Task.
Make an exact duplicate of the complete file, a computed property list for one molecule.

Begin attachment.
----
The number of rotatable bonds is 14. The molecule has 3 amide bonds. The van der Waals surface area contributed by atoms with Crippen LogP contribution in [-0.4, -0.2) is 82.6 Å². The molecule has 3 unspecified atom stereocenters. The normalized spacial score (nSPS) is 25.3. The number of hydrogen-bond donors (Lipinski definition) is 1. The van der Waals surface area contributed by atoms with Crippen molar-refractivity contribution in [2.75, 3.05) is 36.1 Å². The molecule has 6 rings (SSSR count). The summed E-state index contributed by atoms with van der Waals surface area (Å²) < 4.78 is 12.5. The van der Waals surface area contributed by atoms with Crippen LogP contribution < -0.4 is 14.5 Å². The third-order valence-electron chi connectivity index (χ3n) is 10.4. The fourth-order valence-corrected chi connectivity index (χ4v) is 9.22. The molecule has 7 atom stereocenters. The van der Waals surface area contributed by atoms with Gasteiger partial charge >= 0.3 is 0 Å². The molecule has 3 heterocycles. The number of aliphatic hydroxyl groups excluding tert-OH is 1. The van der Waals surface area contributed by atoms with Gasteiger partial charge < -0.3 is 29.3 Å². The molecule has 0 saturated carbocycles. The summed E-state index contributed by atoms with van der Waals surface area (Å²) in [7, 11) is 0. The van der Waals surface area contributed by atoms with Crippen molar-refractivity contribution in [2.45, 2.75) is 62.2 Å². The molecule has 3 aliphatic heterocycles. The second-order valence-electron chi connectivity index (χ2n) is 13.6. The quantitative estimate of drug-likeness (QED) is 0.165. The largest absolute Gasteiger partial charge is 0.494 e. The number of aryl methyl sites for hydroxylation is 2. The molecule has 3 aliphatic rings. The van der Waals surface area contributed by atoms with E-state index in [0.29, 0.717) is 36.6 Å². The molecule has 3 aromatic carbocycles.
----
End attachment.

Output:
The number of rotatable bonds is 14. The molecule has 3 amide bonds. The van der Waals surface area contributed by atoms with Crippen LogP contribution in [-0.4, -0.2) is 82.6 Å². The molecule has 3 unspecified atom stereocenters. The normalized spacial score (nSPS) is 25.3. The number of hydrogen-bond donors (Lipinski definition) is 1. The van der Waals surface area contributed by atoms with Crippen molar-refractivity contribution in [2.75, 3.05) is 36.1 Å². The molecule has 6 rings (SSSR count). The summed E-state index contributed by atoms with van der Waals surface area (Å²) < 4.78 is 12.5. The van der Waals surface area contributed by atoms with Crippen LogP contribution < -0.4 is 14.5 Å². The third-order valence-electron chi connectivity index (χ3n) is 10.4. The fourth-order valence-corrected chi connectivity index (χ4v) is 9.22. The molecule has 7 atom stereocenters. The van der Waals surface area contributed by atoms with Gasteiger partial charge >= 0.3 is 0 Å². The molecule has 3 heterocycles. The number of aliphatic hydroxyl groups excluding tert-OH is 1. The van der Waals surface area contributed by atoms with Gasteiger partial charge < -0.3 is 29.3 Å². The molecule has 0 saturated carbocycles. The summed E-state index contributed by atoms with van der Waals surface area (Å²) in [7, 11) is 0. The van der Waals surface area contributed by atoms with Crippen molar-refractivity contribution in [2.45, 2.75) is 62.2 Å². The molecule has 3 aliphatic heterocycles. The second-order valence-electron chi connectivity index (χ2n) is 13.6. The quantitative estimate of drug-likeness (QED) is 0.165. The largest absolute Gasteiger partial charge is 0.494 e. The number of aryl methyl sites for hydroxylation is 2. The molecule has 3 aliphatic rings. The van der Waals surface area contributed by atoms with E-state index in [0.29, 0.717) is 36.6 Å². The molecule has 3 aromatic carbocycles.